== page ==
Society of Florida Archivists Journal Vol. 1 Issue 1 Now Available

The SFAJ Editorial Board is delighted to announce that Volume 1 Issue 1 of the Society of Florida Archivists Journal is now published online! You can find it under the Current Issue menu on the SFAJ website. Below is a list of the wonderful authors that contributed articles to this issue as well as the folks who provided some insightful book reviews. Congratulations to all for a job well done!

Articles:

Matthew Miguez
Robert Rubero
Sandra Varry
Rory Grennan
Krystal Thomas

Reviews:

Elliot Williams
David Benjamin

The editorial team learned a lot by putting this first issue together and now we’re ready to start creating the next one! A recent Call for Future Papers went out in the Fall 2018 Florida Archivist Newsletter so please consider submitting for a future issue.

If you have an essay, case study, reflective or opinion piece, tool or book review, or any other work-in-progress paper please reach out to the Journal at floridaarchivists.journal@gmail.com. We’d love to know what you’re working on as we consider content for our 2019 issue.

Call for Chapters: Changing Roles, Changing Times: Essays on Academic and Public Librarians’ Responsibilities in an Era of Change

Call for Book Chapters: Academic and Public Libraries

I am seeking chapter proposals for a new edited collection tentatively titled “Changing Roles, Changing Times: Essays on Academic and Public Librarians’ Responsibilities in an Era of Change”, to be published by McFarland & Company.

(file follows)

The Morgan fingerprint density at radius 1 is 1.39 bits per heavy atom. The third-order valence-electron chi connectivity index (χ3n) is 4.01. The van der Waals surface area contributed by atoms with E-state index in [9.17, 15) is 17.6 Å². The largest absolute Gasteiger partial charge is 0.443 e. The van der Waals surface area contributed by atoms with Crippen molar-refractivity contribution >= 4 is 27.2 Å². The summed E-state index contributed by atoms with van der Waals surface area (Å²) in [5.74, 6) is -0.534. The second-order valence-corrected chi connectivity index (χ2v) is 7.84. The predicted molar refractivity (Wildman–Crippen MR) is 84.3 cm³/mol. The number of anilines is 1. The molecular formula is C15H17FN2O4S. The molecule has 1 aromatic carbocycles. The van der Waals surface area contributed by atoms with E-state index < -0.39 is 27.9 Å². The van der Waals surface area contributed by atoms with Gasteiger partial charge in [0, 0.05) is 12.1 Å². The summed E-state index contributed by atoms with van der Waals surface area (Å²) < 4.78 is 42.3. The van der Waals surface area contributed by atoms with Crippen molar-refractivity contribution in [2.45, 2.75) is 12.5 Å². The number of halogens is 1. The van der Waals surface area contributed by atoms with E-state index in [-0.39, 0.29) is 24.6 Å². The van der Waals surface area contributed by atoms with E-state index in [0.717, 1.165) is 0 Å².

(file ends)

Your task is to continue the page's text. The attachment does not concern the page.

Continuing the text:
The monograph’s purpose is to examine the impact of technology on librarians’ position duties and responsibilities.  This evolution is leading to the creation of new positions and the restructuring of old positions in order to meet the increasing demands technology is placing on the profession.  The impact of technology is significantly revising the look of librarianship in the academic and public spheres.  Librarians from all levels are impacted from the newly-hired librarian to the seasoned, veteran manager.

This work seeks to capture the experiences, thoughts, and opinions of librarians whose new roles are transforming their working relationships with faculty and students and related communities. Librarians working in academic and public libraries have valuable experiences to share with the library community. The entire library community will benefit from reading and applying the experiences and knowledge shared by a group of library leaders.

Please submit a proposal of 250-500 words for consideration.

Topics may include, but not limited to:

Digital Services:

  • Big Data Analytics
  • Collaborations with constituents such as students and local communities
  • Data Curation and Preservation
  • Data Management (e.g. data management plans)
  • Data Science
  • Data Visualization
  • Digital Humanities
  • Discovery search services
  • Social Media